Ready Player One

Review by David Jenkins @daveyjenkins

Directed by

Steven Spielberg

Starring

Mark Rylance Olivia Cooke Tye Sheridan

Anticipation.

The trailers don’t look great, but c’mon – it’s The Beard!

Enjoyment.

Some solid whizz-bang material, but feels like cod roe when it should be caviar.

In Retrospect.

Is it a movie? Is it a film? We can’t say. It’s all just a little underwhelming though.

Steven Spielberg’s high-octane pop culture bonanza is hamstrung by its corny, treasure hunt plotting.

You can tell who the bad impressionists are straight away. Their act usually begins with something like this: “Hey there, I’m Keanu Reeves,” or, “Clint Eastwood here…” or, “This is Eddie Murphy speaking”. The gamble of allowing the impression to fly on its own – and in turn letting select members of an audience guess the make-believe persona – is quashed in favour of quickly giving the game away. It’s a form of desperate self-justification. We complain that film critics and those who write about art are too trigger happy when it comes to spoiling, but what about the artists who too freely hand out the keys to their own work?

There’s a fair amount of auto-spoilering in Steven Spielberg’s rickety pop confection, Ready Player One, as characters strut around digital landscapes while pointing out references and explaining things among themselves. “Oh look it’s the Iron Giant!” or, “Hey, isn’t that Kaneda’s motorbike from Akira?” If an onlooker didn’t manage to recognise either of these iconic machines, then naming them point blank kinda kills it for those that did. But that’s perhaps part of this film’s unwieldy genetic make-up – it attempts to offer a carefully curated golden greats package of late 20th century nerd culture while riding on a script that pleads a constant case for its own wider relevance.

The year is 2045 and, as Van Halen’s ‘Jump’ (shudder) blasts over the soundtrack, the camera glides us directly towards The Stacks, a teetering, highrise township in Columbus, Ohio which appears as an Americanised version of a favela. Lest it need stating, society is in the process of being sucked down the U-bend, and we arrive at the point where it’s swirling around aimlessly in the backwash.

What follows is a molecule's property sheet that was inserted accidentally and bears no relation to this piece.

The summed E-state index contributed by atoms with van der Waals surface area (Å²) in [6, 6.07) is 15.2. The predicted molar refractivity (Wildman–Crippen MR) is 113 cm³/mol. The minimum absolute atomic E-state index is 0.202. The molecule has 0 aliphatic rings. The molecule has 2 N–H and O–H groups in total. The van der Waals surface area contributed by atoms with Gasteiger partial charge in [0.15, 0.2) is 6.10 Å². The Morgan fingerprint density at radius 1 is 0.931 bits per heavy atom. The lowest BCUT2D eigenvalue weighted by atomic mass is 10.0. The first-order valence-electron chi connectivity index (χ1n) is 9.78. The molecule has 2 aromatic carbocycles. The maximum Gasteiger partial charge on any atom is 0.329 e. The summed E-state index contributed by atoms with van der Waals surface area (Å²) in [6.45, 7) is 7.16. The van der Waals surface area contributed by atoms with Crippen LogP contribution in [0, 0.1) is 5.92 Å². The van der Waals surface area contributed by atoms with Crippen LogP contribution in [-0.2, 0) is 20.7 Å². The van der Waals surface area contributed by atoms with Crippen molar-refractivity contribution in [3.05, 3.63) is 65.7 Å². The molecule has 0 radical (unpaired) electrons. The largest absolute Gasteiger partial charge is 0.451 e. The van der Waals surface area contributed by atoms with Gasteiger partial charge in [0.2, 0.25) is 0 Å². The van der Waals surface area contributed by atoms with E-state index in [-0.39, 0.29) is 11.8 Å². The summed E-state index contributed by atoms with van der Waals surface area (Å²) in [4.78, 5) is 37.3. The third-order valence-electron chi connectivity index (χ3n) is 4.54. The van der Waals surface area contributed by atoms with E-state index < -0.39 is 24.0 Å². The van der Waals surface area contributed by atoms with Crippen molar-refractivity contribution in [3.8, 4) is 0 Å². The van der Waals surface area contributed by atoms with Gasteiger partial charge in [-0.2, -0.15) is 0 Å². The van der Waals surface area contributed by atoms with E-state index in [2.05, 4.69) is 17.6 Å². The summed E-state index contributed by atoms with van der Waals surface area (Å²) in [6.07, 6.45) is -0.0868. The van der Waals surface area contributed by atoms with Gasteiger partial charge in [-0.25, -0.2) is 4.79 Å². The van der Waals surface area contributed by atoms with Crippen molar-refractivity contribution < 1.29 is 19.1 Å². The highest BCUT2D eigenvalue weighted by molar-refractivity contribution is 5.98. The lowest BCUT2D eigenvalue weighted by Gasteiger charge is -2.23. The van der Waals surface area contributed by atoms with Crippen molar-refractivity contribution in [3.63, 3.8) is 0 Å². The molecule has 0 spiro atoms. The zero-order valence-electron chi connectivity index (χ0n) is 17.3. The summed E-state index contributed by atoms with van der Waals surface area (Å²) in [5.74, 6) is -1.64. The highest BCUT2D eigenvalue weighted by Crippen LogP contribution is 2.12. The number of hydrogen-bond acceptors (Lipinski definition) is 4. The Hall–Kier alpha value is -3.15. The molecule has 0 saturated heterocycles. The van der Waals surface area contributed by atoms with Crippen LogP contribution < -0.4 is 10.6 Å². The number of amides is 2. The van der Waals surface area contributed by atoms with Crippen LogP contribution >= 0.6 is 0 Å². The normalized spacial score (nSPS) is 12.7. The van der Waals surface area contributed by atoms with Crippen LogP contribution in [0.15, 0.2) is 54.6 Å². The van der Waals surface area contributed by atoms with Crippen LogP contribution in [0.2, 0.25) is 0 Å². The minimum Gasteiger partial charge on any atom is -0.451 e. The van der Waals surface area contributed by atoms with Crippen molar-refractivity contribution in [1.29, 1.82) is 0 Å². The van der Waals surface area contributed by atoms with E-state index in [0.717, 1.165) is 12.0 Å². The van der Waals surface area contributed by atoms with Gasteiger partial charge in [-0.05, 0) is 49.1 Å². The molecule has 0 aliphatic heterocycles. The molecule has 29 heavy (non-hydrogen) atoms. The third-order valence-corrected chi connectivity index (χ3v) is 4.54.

Trash heaps line the streets and husks of old cars form mini mountains. Housing, meanwhile, is little more than a shelter from the elements, a bolthole with enough heat, light and wifi capability to enable connection to the Oasis, a virtually-rendered alternative to the arduous toil of reality where a plugged-in populous frantically enter into contests of chance and skill in order to expand their credit lines. The losers find themselves in a prison pod at the local loyalty farm, paying back debts to the odious corporate leeches at IOI. It rides on the cynical belief that, in troubled times, humans would naturally resort to escape rather than regeneration.

But it’s all change at the top: godhead coder James Halliday (played by Mark Rylance, should’ve been played by Rick Moranis) has kicked the lunchpail. He stacked up his trillions as a computer programmer, and because of this he is an awkward antisocial introvert. He has decided to cede his kingdom to the first player who can uncover an Easter egg nestled in a hidden corner of the Oasis.

Ben Mendehlson’s pantomime corporate nabob, Nolan Sorrento, has diverted resources at IOI to make sure this dream challenge becomes a hostile takeover, and he can monetise the Oasis for all its infinite worth. Tye Sheridan, an actor who looks like he has been bred to star in a Spielberg movie, is the cocky soldier of fortune, Wade Watts (aka Parzival), who proves to be the digital arrow in Sorrento’s jack-booted heel.

Ernest Cline’s 2011 bestseller is the source of this lavish adaptation, and Spielberg has taken great pains to retain as much of the pop cultural arcana as his lawyers will allow. In conceptual terms, imagine if The Beastie Boys had only sampled tuneful, 1980s drivetime hits while making ‘Paul’s Boutique’. Yet the director has also been saddled with an absolute lemon of a storyline, a standard issue saga of kids rising up against adult oppression that seems like a mandatory ingredient of all Young Adult literature.

In his defence, Spielberg doesn’t appear at all interested in exploiting the story’s revolutionary undertow, instead placing a wide-eyed focus on where his humming bird-like camera will dart next. This sugar-rush sensibility only gets him so far.